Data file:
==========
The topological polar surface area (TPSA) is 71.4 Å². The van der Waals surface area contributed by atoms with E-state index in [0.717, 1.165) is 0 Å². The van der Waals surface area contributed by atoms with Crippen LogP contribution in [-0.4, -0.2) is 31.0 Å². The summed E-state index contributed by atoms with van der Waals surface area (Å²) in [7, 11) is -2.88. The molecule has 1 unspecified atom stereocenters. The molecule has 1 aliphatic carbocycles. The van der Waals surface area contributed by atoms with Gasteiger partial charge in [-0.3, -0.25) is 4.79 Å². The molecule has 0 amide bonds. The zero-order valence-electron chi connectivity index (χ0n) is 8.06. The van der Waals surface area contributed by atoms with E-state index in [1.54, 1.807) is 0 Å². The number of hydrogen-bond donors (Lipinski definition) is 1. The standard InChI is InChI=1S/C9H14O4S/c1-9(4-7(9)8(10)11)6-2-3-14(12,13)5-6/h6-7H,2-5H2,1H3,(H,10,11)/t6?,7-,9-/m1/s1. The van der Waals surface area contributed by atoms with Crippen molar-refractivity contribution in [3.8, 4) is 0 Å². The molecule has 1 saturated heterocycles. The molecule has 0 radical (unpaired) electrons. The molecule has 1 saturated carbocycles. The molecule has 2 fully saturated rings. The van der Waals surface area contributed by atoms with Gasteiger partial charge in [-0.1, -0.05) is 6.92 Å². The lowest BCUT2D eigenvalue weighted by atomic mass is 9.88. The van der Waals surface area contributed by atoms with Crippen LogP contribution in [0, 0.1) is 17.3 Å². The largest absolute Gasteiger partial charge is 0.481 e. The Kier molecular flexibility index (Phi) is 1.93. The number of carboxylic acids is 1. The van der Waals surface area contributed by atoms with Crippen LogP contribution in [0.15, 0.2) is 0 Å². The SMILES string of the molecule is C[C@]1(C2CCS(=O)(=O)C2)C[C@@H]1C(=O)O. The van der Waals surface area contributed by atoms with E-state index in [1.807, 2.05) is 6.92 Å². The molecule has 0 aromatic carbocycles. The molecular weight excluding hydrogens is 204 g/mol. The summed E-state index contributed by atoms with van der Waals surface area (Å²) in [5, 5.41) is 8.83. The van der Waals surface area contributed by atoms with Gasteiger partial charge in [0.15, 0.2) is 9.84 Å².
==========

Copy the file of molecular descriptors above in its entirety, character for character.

The topological polar surface area (TPSA) is 71.4 Å². The van der Waals surface area contributed by atoms with E-state index in [0.717, 1.165) is 0 Å². The van der Waals surface area contributed by atoms with Crippen LogP contribution in [-0.4, -0.2) is 31.0 Å². The summed E-state index contributed by atoms with van der Waals surface area (Å²) in [7, 11) is -2.88. The molecule has 1 unspecified atom stereocenters. The molecule has 1 aliphatic carbocycles. The van der Waals surface area contributed by atoms with Gasteiger partial charge in [-0.3, -0.25) is 4.79 Å². The molecule has 0 amide bonds. The zero-order valence-electron chi connectivity index (χ0n) is 8.06. The van der Waals surface area contributed by atoms with E-state index in [1.54, 1.807) is 0 Å². The number of hydrogen-bond donors (Lipinski definition) is 1. The standard InChI is InChI=1S/C9H14O4S/c1-9(4-7(9)8(10)11)6-2-3-14(12,13)5-6/h6-7H,2-5H2,1H3,(H,10,11)/t6?,7-,9-/m1/s1. The van der Waals surface area contributed by atoms with Crippen molar-refractivity contribution in [3.8, 4) is 0 Å². The molecule has 1 saturated heterocycles. The molecule has 0 radical (unpaired) electrons. The molecule has 1 saturated carbocycles. The molecule has 2 fully saturated rings. The van der Waals surface area contributed by atoms with Gasteiger partial charge in [-0.1, -0.05) is 6.92 Å². The lowest BCUT2D eigenvalue weighted by atomic mass is 9.88. The van der Waals surface area contributed by atoms with Crippen LogP contribution in [0, 0.1) is 17.3 Å². The largest absolute Gasteiger partial charge is 0.481 e. The Kier molecular flexibility index (Phi) is 1.93. The number of carboxylic acids is 1. The van der Waals surface area contributed by atoms with Crippen LogP contribution in [0.15, 0.2) is 0 Å². The SMILES string of the molecule is C[C@]1(C2CCS(=O)(=O)C2)C[C@@H]1C(=O)O. The van der Waals surface area contributed by atoms with E-state index in [1.807, 2.05) is 6.92 Å². The molecule has 0 aromatic carbocycles. The molecular weight excluding hydrogens is 204 g/mol. The summed E-state index contributed by atoms with van der Waals surface area (Å²) in [5, 5.41) is 8.83. The van der Waals surface area contributed by atoms with Gasteiger partial charge in [0.15, 0.2) is 9.84 Å².